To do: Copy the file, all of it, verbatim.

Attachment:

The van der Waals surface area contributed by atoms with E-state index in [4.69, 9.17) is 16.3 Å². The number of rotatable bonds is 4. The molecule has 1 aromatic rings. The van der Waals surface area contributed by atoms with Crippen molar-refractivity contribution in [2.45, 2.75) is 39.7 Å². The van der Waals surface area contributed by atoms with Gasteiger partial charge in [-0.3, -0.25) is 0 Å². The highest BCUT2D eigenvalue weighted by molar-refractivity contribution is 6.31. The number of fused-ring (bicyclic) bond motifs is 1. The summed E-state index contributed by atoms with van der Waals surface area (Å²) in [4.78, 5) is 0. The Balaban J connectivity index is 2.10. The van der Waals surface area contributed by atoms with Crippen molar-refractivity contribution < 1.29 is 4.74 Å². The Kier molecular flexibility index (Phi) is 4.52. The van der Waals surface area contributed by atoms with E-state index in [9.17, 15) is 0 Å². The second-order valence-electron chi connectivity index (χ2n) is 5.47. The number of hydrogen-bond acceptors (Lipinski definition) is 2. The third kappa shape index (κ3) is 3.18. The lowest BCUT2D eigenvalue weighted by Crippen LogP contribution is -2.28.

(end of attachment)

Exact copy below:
The van der Waals surface area contributed by atoms with E-state index in [4.69, 9.17) is 16.3 Å². The number of rotatable bonds is 4. The molecule has 1 aromatic rings. The van der Waals surface area contributed by atoms with Crippen molar-refractivity contribution in [2.45, 2.75) is 39.7 Å². The van der Waals surface area contributed by atoms with Gasteiger partial charge in [-0.3, -0.25) is 0 Å². The highest BCUT2D eigenvalue weighted by molar-refractivity contribution is 6.31. The number of fused-ring (bicyclic) bond motifs is 1. The summed E-state index contributed by atoms with van der Waals surface area (Å²) in [4.78, 5) is 0. The Balaban J connectivity index is 2.10. The van der Waals surface area contributed by atoms with Crippen molar-refractivity contribution < 1.29 is 4.74 Å². The Kier molecular flexibility index (Phi) is 4.52. The van der Waals surface area contributed by atoms with E-state index in [9.17, 15) is 0 Å². The second-order valence-electron chi connectivity index (χ2n) is 5.47. The number of hydrogen-bond acceptors (Lipinski definition) is 2. The third kappa shape index (κ3) is 3.18. The lowest BCUT2D eigenvalue weighted by Crippen LogP contribution is -2.28.